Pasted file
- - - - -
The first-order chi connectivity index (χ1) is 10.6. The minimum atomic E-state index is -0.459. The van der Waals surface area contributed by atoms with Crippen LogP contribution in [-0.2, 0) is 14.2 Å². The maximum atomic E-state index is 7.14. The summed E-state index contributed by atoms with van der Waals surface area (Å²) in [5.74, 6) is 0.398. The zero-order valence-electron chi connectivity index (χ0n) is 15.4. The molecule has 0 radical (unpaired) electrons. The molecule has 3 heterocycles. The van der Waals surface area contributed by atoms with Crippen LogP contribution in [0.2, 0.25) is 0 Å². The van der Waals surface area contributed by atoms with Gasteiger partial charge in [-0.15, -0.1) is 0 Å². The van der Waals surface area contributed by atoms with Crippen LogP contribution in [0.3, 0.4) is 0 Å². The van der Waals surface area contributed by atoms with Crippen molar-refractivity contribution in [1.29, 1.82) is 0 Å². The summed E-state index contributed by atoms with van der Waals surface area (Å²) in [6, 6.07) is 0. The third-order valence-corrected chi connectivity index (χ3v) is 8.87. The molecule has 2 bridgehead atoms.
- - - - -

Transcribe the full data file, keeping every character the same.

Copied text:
The first-order chi connectivity index (χ1) is 10.6. The minimum atomic E-state index is -0.459. The van der Waals surface area contributed by atoms with Crippen LogP contribution in [-0.2, 0) is 14.2 Å². The maximum atomic E-state index is 7.14. The summed E-state index contributed by atoms with van der Waals surface area (Å²) in [5.74, 6) is 0.398. The zero-order valence-electron chi connectivity index (χ0n) is 15.4. The molecule has 0 radical (unpaired) electrons. The molecule has 3 heterocycles. The van der Waals surface area contributed by atoms with Crippen LogP contribution in [0.2, 0.25) is 0 Å². The van der Waals surface area contributed by atoms with Gasteiger partial charge in [-0.15, -0.1) is 0 Å². The van der Waals surface area contributed by atoms with Crippen LogP contribution in [0.3, 0.4) is 0 Å². The van der Waals surface area contributed by atoms with Crippen molar-refractivity contribution in [1.29, 1.82) is 0 Å². The summed E-state index contributed by atoms with van der Waals surface area (Å²) in [6, 6.07) is 0. The third-order valence-corrected chi connectivity index (χ3v) is 8.87. The molecule has 2 bridgehead atoms.